5 Communication Tips for Making Your Job Site Safer When Working with Vacuum Trucks

A portable, two way radio is the perfect tool for communicating on a job site

It should come to no surprise that job sites can get noisy. Between all of the equipment in operation and any noise coming from being outdoors, such as street traffic, it can be a lot to deal with. Vacuum trucks certainly aren’t the quietest pieces of machinery, either. With excess noise, it can actually get dangerous and compromise everyone’s safety. Instructions or warnings can be hard to hear and understand.

That being said, it is imperative to prioritize the well being of all employees. To do this, proper communication is the key. Whether it be creating hand signals or using a headset, we have a few suggestions. If you’re interested in making your workplace safer, read through these tips:


Tip #1: Increase the Volume of Your Two Way Radio

First of all, if you don’t have a two-way radio, it is time to invest in a set (or several!). This will make communication so much easier, especially if the two or more people working together are any considerable difference apart. Shop around online and read through the various reviews listed. This will help you purchase the best investment for your business. With many different makes and models, you are sure to find the best fit for your company. 

Once you have acquired those, and you are still struggling to hear the other person, increase the volume of the headset. The sounds around a job site are sure to fluctuate as machines turn and off and people move around. You need to be prepared to make any adjustments to your headset at a moment’s notice. If you just purchased a brand new set, make sure to test your headsets properly before heading out on the job site. Charge them or replace the batteries often as well. 


Tip #2: Yell If You Need To

If you don’t have a headset, or you didn’t bring it with you to work that day, it is okay to holler when you need to. While it is not as reliable as directly communicating through a headset, it will do in a pinch. Whether you need to communicate with a co-worker regarding a set of instructions, or warn them to watch their head, just make sure to raise your voice over the volume of your vacuum trucks or any other equipment currently operating.

Obviously, resorting to yelling above the noise is not the most ideal way to communicate as it is not the most effective. However, it will do where it is necessary. Just make sure to take care of your throat and use a cough drop or drink some water once the job site is packed up for the day.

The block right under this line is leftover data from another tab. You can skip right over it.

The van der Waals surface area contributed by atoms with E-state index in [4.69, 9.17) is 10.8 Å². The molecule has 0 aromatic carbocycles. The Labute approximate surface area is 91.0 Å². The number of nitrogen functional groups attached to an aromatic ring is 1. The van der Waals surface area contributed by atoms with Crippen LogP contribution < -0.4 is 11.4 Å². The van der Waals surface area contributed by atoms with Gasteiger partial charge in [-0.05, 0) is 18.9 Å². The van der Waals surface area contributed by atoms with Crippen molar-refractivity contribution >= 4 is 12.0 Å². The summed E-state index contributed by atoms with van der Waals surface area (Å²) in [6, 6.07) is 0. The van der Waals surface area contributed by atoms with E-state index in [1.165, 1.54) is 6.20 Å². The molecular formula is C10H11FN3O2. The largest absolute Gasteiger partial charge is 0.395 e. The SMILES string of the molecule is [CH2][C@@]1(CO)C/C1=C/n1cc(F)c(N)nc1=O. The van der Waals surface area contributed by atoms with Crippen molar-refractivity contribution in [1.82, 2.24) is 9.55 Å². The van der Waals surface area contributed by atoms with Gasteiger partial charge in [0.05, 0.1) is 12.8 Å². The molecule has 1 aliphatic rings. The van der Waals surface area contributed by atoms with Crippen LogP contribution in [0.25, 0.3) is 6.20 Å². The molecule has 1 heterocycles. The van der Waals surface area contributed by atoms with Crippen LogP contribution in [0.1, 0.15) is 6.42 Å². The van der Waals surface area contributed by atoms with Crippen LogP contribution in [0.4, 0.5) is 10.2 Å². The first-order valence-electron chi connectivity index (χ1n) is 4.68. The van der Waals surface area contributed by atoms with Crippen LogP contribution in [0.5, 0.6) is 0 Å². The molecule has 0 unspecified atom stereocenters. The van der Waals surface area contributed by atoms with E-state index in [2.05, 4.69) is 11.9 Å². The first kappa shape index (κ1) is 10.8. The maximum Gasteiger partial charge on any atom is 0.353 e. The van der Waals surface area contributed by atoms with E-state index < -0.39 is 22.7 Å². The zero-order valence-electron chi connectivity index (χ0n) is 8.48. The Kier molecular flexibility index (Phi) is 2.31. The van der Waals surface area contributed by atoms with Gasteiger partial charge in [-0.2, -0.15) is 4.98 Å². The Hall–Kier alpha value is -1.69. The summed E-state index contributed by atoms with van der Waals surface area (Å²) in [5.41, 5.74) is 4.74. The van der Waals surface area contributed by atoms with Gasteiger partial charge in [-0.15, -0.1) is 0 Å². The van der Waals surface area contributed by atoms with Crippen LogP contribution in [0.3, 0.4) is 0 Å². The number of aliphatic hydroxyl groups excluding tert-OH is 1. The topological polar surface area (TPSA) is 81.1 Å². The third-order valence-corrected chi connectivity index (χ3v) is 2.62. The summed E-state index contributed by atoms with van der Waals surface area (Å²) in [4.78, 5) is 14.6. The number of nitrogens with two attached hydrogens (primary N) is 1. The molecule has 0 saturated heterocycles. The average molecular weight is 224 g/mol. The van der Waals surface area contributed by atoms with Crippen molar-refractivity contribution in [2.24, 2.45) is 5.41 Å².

Tip #3: Block Out Noise

For many job sites, workers are required to wear some sort of protective ear plugs to help counter the sheer volume of noise, as constant exposure to high decibels can do some serious damage to hearing. If you are operating an isolated vacuum truck, it often isn’t that bad, depending on what task you are doing. However, in a full-on construction zone, some of the noise can be unbearable. 

While this measure does protect your ear drums and prevent any sort of hearing damage, it also does hinder communication. Oftentimes, workers will remove an ear plug (or both) in order to talk with a coworker or assess how a machine sounds. Be mindful of when you remove your ear protection. Again, this would be an ideal time to have a headset. Some headsets can serve as noise canceling while simultaneously providing a means of communication. These might be a bit pricier, but it will be worth it in the long run.


Tip #4: Increase Awareness

Once again, when using headsets or noise cancelling ear protectors, it is important to increase your spatial awareness and be cognizant of the environment around you. Dulling one of your senses, especially hearing, can make things more dangerous. For example, it might be more difficult to hear someone shout out a warning to watch your step or to hear a machine malfunction. 

That being said, it is important to not take your eyes off of critical tasks for too long. Keep focused on what you are doing, especially when operating one of the vacuum trucks in your fleet. When working with others, assign a critical task to each individual and create a system that will keep each other safe. If you are working alone or in pairs, make sure to double check and assess your job site prior to getting started. Look for any red flags, such as loose debris or even if any sort of inclimate weather is moving in. 

A man using a portable radio on a job site

Tip #5: Use Hand Signals

Other than shouting and making your voice hoarse, you can actually create a series of hand signals. These don’t have to be anything complicated. In fact, the simpler, the better. Use a cut and dry system to signal information such as ‘stop’, ‘go’, and any basic indicators an individual might need to be aware of for operating your specific piece of equipment. Train on these early on so that all employees are on the same page. 

While hand signals don’t replace the rich communication you can get from using a headset, they will do the job in a pinch. Use them whenever is needed to tell a coworker something simple and on the fly. Or, if your coworker is looking, pair hand signals with verbal instructions to clear up any miscommunication. 



When you are working on a job site, things tend to get a bit noisy. While it is very important to protect your hearing from any increased exposure to high volumes, it is also instrumental to communicate with coworkers or those around you. Investing in a quality headset can make the world of difference on your job site and serve to help preserve the safety of all parties involved. If you don’t have a headset available, make sure to shout above the volume of your vacuum truck or create a series of hand signals to help avoid accidents.